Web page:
Saturday, February 1, 2014

Amicus Brief of Guttmacher Institute in Hobby Lobby Case Available Online

The Guttmacher Institute: Guttmacher Supreme Court Brief Puts Data Front and Center in Support of ACA's Contaceptive Coverage Guarantee

The U.S. Supreme Court should hold that owners of for-profit companies cannot assert religious objections to deny their employees insurance coverage of contraceptive services and supplies in employer-sponsored health plans, argues a friend-of-the-court brief filed by the Guttmacher Institute and Professor Sara Rosenbaum (a member of the Guttmacher board of directors and professor at The George Washington University). The brief’s legal team was led by former Acting Solicitor General Walter Dellinger and Indiana University Professor (and Guttmacher board member) Dawn Johnsen.

At issue in two related cases (Sebelius v. Hobby Lobby Stores, Inc. and Conestoga Wood Specialties Corp. v. Sebelius), to be argued before the Court on March 25, is a provision under the 2010 Affordable Care Act (ACA) guaranteeing that most private insurance plans cover the full range of prescription contraception without cost-sharing for patients. Churches and other houses of worship are exempted from this requirement and an accommodation is in place for religiously affiliated nonprofit organizations. However, a number of for-profit companies are challenging the federal policy, claiming they too should be able to opt out of covering some or possibly all methods of contraception on the grounds that their owners deem those methods morally objectionable.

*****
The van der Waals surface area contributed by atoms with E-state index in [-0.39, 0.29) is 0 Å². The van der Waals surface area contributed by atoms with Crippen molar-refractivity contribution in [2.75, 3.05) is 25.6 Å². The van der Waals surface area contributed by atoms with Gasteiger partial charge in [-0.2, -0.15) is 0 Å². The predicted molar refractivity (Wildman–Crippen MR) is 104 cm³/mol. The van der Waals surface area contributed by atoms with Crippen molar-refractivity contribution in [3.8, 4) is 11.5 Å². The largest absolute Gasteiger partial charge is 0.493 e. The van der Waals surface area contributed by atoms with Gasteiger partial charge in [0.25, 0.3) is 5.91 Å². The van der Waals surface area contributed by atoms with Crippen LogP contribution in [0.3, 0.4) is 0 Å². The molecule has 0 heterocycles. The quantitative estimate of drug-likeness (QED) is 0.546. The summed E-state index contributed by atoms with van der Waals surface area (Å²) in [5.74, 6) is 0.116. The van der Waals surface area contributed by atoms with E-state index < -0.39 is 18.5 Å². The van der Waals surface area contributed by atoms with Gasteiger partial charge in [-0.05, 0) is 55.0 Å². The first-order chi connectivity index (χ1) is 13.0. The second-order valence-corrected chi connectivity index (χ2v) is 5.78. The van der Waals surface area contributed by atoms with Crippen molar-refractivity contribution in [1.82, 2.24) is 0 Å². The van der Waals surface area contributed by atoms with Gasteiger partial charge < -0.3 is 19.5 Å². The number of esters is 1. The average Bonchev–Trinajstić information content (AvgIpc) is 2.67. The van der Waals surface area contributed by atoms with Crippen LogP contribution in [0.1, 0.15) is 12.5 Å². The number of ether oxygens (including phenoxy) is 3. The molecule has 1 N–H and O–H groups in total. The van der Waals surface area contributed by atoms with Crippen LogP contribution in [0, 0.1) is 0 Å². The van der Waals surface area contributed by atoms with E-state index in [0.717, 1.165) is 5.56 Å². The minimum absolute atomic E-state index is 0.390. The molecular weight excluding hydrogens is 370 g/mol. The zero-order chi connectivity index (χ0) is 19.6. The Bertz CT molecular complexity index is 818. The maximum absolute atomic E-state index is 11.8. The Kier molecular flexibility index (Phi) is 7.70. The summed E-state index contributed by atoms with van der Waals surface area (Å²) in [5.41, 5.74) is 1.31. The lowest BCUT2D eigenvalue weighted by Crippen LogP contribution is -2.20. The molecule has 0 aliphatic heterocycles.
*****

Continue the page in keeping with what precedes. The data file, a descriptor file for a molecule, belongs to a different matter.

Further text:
Countering the enormous amount of misinformation and distortion of the scientific evidence that opponents of the federal contraceptive coverage policy have perpetrated, the Guttmacher-Rosenbaum brief presents extensive data from the Guttmacher Institute and other leading authorities to clarify numerous key points for the legal record: methods of contraception differ dramatically in their effectiveness in preventing unintended pregnancy; methods are not interchangeable medically, or in terms of their appropriateness or ease of use for a given woman at a given point in her life; and cost is a substantial barrier to women’s ability to choose and use the best method for them based on their individual circumstances and health needs. Moreover, removing cost barriers—as the federal policy currently requires—has been proven to make a substantial difference in facilitating access to contraceptive services.

The brief further documents that improved access to effective contraception reduces women’s risk of unintended pregnancy, which in turn reduces the need for abortion and promotes women’s educational, economic and social advancement. Acceding to the companies’ position that they should be exempt from the federal policy cannot be allowed, the brief explains, since doing so would substantially burden the female employees and family members who obtain health insurance through these employers. The burden on the women would be substantial, since it would interfere with their ability to effectively plan whether and when to have a child in accord with their own religious and moral beliefs, health needs and family responsibilities.

Contraception, Supreme Court | Permalink

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